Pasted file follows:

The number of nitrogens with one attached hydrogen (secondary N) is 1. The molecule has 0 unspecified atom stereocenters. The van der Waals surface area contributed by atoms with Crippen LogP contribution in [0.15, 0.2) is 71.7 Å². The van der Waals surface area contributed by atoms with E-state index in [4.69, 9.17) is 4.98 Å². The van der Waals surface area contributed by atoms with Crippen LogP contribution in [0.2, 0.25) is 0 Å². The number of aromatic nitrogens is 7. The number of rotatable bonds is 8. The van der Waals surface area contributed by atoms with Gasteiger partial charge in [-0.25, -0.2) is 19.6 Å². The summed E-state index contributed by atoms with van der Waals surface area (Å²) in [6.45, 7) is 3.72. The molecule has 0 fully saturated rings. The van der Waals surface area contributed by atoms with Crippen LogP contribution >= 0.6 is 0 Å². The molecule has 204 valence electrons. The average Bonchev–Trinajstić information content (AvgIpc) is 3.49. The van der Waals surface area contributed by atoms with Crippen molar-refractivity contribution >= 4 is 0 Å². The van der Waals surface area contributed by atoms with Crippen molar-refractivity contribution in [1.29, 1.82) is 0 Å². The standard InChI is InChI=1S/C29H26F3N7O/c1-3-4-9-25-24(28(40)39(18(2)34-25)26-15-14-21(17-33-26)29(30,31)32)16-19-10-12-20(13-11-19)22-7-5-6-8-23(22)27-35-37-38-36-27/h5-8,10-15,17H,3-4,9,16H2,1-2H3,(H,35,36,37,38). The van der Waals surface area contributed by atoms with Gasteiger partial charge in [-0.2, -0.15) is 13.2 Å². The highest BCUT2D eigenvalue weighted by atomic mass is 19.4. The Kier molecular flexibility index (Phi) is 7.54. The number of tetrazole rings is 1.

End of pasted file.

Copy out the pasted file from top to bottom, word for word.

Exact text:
The number of nitrogens with one attached hydrogen (secondary N) is 1. The molecule has 0 unspecified atom stereocenters. The van der Waals surface area contributed by atoms with Crippen LogP contribution in [0.15, 0.2) is 71.7 Å². The van der Waals surface area contributed by atoms with E-state index in [4.69, 9.17) is 4.98 Å². The van der Waals surface area contributed by atoms with Crippen LogP contribution in [0.2, 0.25) is 0 Å². The number of aromatic nitrogens is 7. The number of rotatable bonds is 8. The van der Waals surface area contributed by atoms with Gasteiger partial charge in [-0.25, -0.2) is 19.6 Å². The summed E-state index contributed by atoms with van der Waals surface area (Å²) in [6.45, 7) is 3.72. The molecule has 0 fully saturated rings. The van der Waals surface area contributed by atoms with Crippen LogP contribution >= 0.6 is 0 Å². The molecule has 204 valence electrons. The average Bonchev–Trinajstić information content (AvgIpc) is 3.49. The van der Waals surface area contributed by atoms with Crippen molar-refractivity contribution >= 4 is 0 Å². The van der Waals surface area contributed by atoms with Crippen molar-refractivity contribution in [1.29, 1.82) is 0 Å². The standard InChI is InChI=1S/C29H26F3N7O/c1-3-4-9-25-24(28(40)39(18(2)34-25)26-15-14-21(17-33-26)29(30,31)32)16-19-10-12-20(13-11-19)22-7-5-6-8-23(22)27-35-37-38-36-27/h5-8,10-15,17H,3-4,9,16H2,1-2H3,(H,35,36,37,38). The van der Waals surface area contributed by atoms with Gasteiger partial charge in [-0.2, -0.15) is 13.2 Å². The highest BCUT2D eigenvalue weighted by atomic mass is 19.4. The Kier molecular flexibility index (Phi) is 7.54. The number of tetrazole rings is 1.